For the first meal I had chicken cacciatore, which came with green beans and polenta. In the middle of the flight we got a hot gözleme, with cheese and something else inside. The breakfast before landing in San Francisco was a frittata with leek, plus sausage, bacon, and baked beans. I tried to snooze during the flight, but don't think I did.
The entry at San Francisco had been somewhat streamlined, with automated booths for taking fingerprints and photos, but mine didn't seems to work even after a few attempts at scanning the prints, so I had to go to a manual process with a person anyway. But without luggage, I got through quicker than Quan and Stuart, and said I'd meet them at the hotel shuttle pickup. But I want out on the arrivals level, and only after asking someone figured out the shuttles left from the departure level upstairs. By the time I got there a shuttle was waiting and Quan and Stuart were already getting on!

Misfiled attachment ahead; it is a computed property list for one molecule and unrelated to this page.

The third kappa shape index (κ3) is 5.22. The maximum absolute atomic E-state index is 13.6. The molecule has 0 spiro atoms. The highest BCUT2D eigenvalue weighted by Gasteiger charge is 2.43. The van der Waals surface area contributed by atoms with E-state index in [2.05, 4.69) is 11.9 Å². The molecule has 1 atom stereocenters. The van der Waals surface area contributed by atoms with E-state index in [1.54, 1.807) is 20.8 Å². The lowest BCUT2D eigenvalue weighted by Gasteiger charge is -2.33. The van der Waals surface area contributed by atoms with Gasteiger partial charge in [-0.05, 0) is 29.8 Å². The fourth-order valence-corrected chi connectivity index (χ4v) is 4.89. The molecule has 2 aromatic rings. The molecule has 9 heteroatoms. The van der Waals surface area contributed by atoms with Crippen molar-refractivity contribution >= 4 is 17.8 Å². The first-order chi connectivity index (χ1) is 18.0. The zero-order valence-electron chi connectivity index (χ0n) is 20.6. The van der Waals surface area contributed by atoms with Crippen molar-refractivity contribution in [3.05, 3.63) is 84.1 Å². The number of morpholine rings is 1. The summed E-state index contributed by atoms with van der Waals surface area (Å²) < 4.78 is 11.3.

At the hotel, we checked in and I agreed to meet Stuart at 11:00, in about fifteen minutes. I raced to my room and had a quick shower before returning to the lobby. where i waited a few minutes more for Stuart. We planned to go into San Francisco to get some clam chowder in a sourdough bowl, which Stuart had been told he had to do. Since this was precisely my plan too, I offered to take him to Boudin Bakery at Pier 39.